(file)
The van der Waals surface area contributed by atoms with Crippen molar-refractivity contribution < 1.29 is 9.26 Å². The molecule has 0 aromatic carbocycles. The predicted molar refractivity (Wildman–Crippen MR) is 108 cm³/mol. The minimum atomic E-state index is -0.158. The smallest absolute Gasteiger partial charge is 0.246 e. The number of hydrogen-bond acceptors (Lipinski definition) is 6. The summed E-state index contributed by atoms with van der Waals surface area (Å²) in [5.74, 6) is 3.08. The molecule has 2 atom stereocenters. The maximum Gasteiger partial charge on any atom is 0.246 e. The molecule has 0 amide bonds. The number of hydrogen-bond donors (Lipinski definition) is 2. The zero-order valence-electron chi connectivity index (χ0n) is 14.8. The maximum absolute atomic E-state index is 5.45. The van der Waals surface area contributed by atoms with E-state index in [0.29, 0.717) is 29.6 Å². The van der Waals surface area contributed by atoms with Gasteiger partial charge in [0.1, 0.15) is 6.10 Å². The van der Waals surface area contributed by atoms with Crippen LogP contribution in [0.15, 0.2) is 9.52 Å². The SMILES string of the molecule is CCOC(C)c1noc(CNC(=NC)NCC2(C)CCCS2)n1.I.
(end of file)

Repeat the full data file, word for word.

The van der Waals surface area contributed by atoms with Crippen molar-refractivity contribution < 1.29 is 9.26 Å². The molecule has 0 aromatic carbocycles. The predicted molar refractivity (Wildman–Crippen MR) is 108 cm³/mol. The minimum atomic E-state index is -0.158. The smallest absolute Gasteiger partial charge is 0.246 e. The number of hydrogen-bond acceptors (Lipinski definition) is 6. The summed E-state index contributed by atoms with van der Waals surface area (Å²) in [5.74, 6) is 3.08. The molecule has 2 atom stereocenters. The maximum Gasteiger partial charge on any atom is 0.246 e. The molecule has 0 amide bonds. The number of hydrogen-bond donors (Lipinski definition) is 2. The zero-order valence-electron chi connectivity index (χ0n) is 14.8. The maximum absolute atomic E-state index is 5.45. The van der Waals surface area contributed by atoms with E-state index in [0.29, 0.717) is 29.6 Å². The van der Waals surface area contributed by atoms with Gasteiger partial charge in [0.1, 0.15) is 6.10 Å². The van der Waals surface area contributed by atoms with Crippen LogP contribution in [0.15, 0.2) is 9.52 Å². The SMILES string of the molecule is CCOC(C)c1noc(CNC(=NC)NCC2(C)CCCS2)n1.I.